| Baby boomer parents have the opportunity during spring break to take their youngsters on a nostalgic trip down memory lane.
Former pro wrestler Dwayne “The Rock” Johnson (“Get Smart” and “The Game Plan”) reunites with director Andy Fickman (“The Game Plan”) in this modern-day “reimagined” version of Alexander Key’s book that was made into the 1975 Walt Disney classic “Escape to Witch Mountain.”
The relaunch of this family-friendly franchise will especially appeal to kids under age 13 with cool, state-of-the-art special effects and breathtaking action sequences.
The charismatic Johnson plays Jack Bruno, a rough-and-tumble cab driver in Las Vegas. Two blond-haired kids appear out of nowhere in the back of his taxi with a wad of cash and an urgent desire to be transported to a destination described by longitude and latitude. Their speech patterns sound funny with a robotic delivery.
Sara (AnnaSophia Robb from “Bridge to Terabithia” and “Charlie and the Chocolate Factory”) and Seth (Alexander Ludwig from “The Seeker: The Dark is Rising”) look like ordinary teenagers, but they possess supernatural powers. Sara can read minds (telepathy) and move inanimate objects (telekinesis). Seth is able to change his molecular density. This shape-shifting ability allows him to become invisible or hard as metal so bullets cannot penetrate his body.
The kids are on an important fact-gathering mission. The fate of Earth and their home planet are at stake. Things get complicated because they are being chased by Homeland Security agent Henry Burke (Irish actor Ciaran Hinds from “There Will Be Blood,” “Munich” and “Rome”) and a heavily armed SWAT team. They are also being pursued by a Siphon, a 6-foot-6 Terminator-style humanoid hunting machine programmed to find and kill its target.
Former mob driver Bruno is sympathetic to the kids’ plight and becomes their brave brawling bodyguard.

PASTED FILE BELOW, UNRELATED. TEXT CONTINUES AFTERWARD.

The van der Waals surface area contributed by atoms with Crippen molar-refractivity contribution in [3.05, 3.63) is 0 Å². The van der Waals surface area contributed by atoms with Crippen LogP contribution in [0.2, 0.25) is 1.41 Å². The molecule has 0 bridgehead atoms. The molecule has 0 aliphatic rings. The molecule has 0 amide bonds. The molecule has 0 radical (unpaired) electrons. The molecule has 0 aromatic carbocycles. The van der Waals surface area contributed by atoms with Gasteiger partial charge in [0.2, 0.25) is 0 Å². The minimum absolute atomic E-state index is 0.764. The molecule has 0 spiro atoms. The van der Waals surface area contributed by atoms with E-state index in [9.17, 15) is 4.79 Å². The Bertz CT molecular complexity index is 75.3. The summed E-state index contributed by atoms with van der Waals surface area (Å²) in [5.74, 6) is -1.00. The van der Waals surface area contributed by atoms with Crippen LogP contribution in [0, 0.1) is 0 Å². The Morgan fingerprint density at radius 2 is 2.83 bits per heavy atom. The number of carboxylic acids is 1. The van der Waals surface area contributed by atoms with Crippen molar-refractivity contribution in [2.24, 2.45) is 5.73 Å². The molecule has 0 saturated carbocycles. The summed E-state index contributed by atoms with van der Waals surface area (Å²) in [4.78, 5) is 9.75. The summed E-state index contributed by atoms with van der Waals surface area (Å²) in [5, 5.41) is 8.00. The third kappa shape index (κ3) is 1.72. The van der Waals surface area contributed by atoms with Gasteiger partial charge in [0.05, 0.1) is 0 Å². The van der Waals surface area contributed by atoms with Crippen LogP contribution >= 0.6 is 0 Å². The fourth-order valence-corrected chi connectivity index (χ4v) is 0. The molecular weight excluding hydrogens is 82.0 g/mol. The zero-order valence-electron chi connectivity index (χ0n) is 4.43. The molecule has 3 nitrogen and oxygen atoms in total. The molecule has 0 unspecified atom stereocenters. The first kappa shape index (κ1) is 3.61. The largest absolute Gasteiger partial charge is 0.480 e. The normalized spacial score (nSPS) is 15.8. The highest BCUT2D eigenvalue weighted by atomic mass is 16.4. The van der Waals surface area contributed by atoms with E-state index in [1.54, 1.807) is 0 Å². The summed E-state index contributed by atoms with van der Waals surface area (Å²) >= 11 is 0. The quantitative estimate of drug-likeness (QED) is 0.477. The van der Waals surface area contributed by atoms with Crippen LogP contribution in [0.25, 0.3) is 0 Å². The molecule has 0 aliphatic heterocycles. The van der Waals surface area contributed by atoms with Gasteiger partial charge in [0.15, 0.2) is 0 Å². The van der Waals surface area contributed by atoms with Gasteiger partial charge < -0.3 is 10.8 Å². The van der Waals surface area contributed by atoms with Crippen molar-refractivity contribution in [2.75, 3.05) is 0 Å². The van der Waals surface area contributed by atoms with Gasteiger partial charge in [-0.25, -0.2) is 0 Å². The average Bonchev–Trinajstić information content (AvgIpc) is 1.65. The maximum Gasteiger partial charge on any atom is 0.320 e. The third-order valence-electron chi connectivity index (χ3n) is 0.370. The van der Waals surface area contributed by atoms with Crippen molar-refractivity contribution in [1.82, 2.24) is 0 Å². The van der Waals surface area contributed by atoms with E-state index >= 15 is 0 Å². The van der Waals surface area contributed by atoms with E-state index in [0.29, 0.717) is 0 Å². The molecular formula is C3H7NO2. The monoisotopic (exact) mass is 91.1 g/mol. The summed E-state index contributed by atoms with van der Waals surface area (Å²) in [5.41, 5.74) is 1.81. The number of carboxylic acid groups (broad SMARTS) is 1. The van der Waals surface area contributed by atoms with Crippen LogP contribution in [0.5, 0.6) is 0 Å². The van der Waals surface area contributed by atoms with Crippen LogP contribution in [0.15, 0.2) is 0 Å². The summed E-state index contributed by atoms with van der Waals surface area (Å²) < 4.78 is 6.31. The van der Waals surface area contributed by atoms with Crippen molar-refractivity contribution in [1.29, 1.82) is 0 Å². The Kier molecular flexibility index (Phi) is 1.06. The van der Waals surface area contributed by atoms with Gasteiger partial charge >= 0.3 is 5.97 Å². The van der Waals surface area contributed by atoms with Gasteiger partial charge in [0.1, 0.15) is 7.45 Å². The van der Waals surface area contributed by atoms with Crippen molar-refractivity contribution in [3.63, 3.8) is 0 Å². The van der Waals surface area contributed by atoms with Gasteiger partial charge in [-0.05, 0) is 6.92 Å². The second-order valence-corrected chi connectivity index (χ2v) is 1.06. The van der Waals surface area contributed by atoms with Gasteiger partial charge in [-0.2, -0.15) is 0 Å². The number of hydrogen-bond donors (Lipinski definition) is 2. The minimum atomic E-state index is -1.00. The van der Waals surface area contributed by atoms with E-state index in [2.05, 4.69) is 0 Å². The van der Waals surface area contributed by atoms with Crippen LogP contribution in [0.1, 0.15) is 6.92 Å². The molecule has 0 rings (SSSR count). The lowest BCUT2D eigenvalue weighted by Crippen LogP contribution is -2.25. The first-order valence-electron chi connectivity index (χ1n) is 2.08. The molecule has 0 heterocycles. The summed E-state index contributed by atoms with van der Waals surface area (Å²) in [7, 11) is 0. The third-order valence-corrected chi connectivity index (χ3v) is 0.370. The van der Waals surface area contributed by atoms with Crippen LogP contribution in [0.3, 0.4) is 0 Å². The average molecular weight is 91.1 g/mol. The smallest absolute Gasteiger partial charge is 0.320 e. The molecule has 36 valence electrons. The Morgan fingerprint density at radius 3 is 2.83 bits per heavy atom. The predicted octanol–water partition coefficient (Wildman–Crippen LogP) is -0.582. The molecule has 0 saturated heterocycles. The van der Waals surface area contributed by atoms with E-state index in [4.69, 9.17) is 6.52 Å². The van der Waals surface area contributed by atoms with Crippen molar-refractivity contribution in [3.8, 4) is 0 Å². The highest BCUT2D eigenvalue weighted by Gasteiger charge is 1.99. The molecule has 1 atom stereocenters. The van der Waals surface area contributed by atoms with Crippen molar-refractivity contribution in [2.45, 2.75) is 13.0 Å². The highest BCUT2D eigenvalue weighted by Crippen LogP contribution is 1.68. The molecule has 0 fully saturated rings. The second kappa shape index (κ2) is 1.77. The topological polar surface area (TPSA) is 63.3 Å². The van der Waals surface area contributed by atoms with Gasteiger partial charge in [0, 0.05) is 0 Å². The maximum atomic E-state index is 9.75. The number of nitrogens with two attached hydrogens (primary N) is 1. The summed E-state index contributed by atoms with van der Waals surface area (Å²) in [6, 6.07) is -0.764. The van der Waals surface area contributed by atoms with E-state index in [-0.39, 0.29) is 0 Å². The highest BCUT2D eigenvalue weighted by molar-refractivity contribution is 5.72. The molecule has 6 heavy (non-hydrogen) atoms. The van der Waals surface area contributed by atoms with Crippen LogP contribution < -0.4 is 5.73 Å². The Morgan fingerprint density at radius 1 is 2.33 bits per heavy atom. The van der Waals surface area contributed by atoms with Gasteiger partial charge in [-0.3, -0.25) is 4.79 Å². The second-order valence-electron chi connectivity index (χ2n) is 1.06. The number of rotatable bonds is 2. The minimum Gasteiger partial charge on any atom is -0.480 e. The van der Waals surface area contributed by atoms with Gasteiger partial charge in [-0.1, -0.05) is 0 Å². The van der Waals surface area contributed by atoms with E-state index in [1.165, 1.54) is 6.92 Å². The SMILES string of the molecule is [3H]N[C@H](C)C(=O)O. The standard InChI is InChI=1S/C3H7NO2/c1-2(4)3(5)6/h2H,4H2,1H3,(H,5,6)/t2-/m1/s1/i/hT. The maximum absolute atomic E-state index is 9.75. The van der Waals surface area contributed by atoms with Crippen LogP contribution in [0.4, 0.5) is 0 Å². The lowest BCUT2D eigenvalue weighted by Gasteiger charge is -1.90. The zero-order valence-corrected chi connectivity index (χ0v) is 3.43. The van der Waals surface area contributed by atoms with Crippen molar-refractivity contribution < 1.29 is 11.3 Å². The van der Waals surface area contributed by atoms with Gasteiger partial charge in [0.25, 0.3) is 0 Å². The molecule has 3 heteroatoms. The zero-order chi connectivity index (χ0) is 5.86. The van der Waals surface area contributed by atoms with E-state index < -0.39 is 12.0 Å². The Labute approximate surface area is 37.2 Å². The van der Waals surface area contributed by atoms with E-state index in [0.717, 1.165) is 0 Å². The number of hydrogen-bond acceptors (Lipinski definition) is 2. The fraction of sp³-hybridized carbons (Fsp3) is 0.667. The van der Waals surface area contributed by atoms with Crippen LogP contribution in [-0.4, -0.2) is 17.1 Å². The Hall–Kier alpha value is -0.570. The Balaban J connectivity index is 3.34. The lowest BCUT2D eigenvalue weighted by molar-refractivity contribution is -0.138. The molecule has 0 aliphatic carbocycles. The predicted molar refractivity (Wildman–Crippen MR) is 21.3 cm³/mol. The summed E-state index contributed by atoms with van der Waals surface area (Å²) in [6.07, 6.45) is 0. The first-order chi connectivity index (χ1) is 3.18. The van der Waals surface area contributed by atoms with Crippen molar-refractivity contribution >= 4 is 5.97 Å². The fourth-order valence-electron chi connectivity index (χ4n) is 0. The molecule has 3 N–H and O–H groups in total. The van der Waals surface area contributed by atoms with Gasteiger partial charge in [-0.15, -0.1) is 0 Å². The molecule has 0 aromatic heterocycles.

This briskly paced movie takes off like a rocket with high-speed car chases and narrow escapes. The sign atop Bruno’s cab – “Life Comes At You Fast” – proves to be a perfect description.
The trio is joined by Dr. Alex Friedman (Carla Gugino from “Night at the Museum” and “Watchmen”), a beautiful and brainy astrophysicist giving a presentation at a UFO conference. The hotel sign welcoming the sci-fi attendees dressed in costume says “You Will Believe.” This should trigger a new round of speculation about extraterrestrial life.
The movie leads to an exciting conclusion that leaves open the distinct possibility for a sequel. This throwback to old-school Disney cinema has a simple plot pitting the good guys versus the bad. It demonstrates a sense of humor that adroitly mixes with the suspense. The desert landscape offers a nice contrast to the glitzy neon-lighted Sin City Strip. The movie also has a wonderful orchestral musical score that heightens the non-stop action.
Johnson anchors this entertaining rollercoaster ride. He puts to good use his brute strength and fast fists. Gugino is a delightful presence with a curvaceous figure that is easy on the eyes. Fickman was ironically born in Roswell, N.M., which was made infamous by a supposed crash of a UFO that the government and military covered up.
There are several clever links to the original 1975 movie. Kim Richards (aunt of Paris Hilton) and Iake Eissinmann (formerly spelled Ike Eisenmann), who played the original alien siblings Tia and Tony Malone, make cameo appearances. Kim plays a sympathetic waitress at a roadhouse in Stony Creek and Iake takes the role of the small town’s sheriff.
Cheech Marin is cast as the car mechanic Eddie (homage to Eddie Albert, who played the friendly camper Jason O’Day in the original movie). The coup de grace is the Winnebago motor home, previously owned and driven by Albert’s character back in 1975, that appears in several scenes. It belongs to Dr. Donald Harlan (Garry Marshall), an eccentric UFO specialist with a Bronx accent who tells Seth and Sara that their spaceship is hidden in an underground government testing facility located deep within a cavern of Witch Mountain.
Mr. Winky, the children’s black cat from the original film, has been replaced by a German shepherd named Junkyard (Buck from “Eight Below” and “Snow Dogs”).
If you have a fascination for unexplained phenomena and strange sightings, you cannot go wrong taking this fantastic journey that has heart, humor and a touch of magic.
Keith Cohen "The Movie Guy"